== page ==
Compaq is hoping to boost sales by opening its own retail stores and has started testing the concept in Australia.
PC manufacturer Gateway pioneered the branded-store model in the US where it opened its "Country Stores" where customers could go and test drive PCs before hopefully buying a made-to-order system.
Now Compaq plans to duplicate the concept, but only in Australia for the time being. Compaq announced this week that it would open an unspecified number of stores there.
No-one at the company could be reached to comment on whether the concept will be duplicated in Europe, the US or elsewhere in the Asia Pacific region.
There were immediate repercussions from the retail channel in Australia. A major retailer, Harvey Norman, which claimed it did $97 million of business selling Compaq systems to the Soho market immediately dumped the brand.
Harvey Norman general manager for computers and communications, John Slack-Smith, told The Australian newspaper: "I don't understand how a retailer can have a business partner that is also a competitor. There's conflict."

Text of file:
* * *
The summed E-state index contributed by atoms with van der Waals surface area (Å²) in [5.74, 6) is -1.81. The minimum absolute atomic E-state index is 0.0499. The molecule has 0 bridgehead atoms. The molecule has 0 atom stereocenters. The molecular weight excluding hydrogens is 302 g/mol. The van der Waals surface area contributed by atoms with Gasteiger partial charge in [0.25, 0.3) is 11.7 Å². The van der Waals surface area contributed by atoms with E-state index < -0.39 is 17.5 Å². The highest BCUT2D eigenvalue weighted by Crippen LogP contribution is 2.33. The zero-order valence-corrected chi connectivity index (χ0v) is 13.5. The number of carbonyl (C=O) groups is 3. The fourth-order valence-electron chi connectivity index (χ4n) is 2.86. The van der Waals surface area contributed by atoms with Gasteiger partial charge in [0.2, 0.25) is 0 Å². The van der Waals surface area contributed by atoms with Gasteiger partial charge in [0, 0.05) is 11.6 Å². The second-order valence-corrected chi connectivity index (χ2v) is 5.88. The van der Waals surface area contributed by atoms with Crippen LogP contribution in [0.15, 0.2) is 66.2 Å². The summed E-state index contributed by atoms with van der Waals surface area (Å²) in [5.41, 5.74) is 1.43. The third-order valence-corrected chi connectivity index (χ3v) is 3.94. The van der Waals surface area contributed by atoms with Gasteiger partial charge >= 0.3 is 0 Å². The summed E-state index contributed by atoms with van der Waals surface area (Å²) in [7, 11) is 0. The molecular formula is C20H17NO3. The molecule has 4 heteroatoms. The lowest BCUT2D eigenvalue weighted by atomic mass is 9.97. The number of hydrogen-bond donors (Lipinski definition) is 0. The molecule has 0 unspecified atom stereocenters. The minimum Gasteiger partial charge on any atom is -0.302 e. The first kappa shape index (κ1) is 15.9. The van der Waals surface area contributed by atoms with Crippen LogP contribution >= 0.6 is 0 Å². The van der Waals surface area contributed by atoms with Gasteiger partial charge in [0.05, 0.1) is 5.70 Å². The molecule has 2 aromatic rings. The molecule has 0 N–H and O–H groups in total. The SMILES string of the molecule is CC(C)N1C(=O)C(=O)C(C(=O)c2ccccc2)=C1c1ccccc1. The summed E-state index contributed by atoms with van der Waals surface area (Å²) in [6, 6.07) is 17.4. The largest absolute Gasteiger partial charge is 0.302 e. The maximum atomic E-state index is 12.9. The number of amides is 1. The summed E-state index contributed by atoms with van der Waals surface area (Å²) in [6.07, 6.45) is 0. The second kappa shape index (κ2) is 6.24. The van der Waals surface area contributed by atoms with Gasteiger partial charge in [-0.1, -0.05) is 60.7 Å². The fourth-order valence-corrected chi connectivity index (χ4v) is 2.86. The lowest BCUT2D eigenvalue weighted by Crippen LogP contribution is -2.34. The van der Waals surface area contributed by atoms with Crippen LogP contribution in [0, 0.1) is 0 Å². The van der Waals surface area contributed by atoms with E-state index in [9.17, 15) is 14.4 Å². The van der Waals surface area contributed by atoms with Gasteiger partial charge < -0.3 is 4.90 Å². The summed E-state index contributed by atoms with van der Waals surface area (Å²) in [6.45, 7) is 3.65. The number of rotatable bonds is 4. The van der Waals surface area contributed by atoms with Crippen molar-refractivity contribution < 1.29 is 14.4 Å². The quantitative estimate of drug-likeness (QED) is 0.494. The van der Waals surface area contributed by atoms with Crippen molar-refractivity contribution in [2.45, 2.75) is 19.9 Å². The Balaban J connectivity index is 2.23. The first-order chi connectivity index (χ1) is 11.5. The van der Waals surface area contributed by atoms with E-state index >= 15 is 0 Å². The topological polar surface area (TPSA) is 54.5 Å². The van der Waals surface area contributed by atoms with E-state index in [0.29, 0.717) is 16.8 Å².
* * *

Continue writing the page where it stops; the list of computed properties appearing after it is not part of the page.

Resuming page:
Slack-Smith said the company was talking to both Hewlett-Packard and IBM to fill the void.
Ian Penman, Compaq's Australian managing director, said that retailers, other than Harvey Norman, had accepted the arrangement. Adding he was disappointed that the two sides could not come to an agreement Penman said: "We have had an excellent relationship with Harvey Norman and we are keen that the company will once again be a business partner.
"We admire the work that (chairman and founder) Gerry Harvey and his team have done in making brand-name computers and peripherals available to a wide audience at an affordable price."
"However I would like to highlight the fact that Compaq has strong relationships with many other successful retailers which excel in providing quality products and services to consumers across Australia," Penman said.
In Australia, Compaq had 1998 revenues of around US$1 billion.
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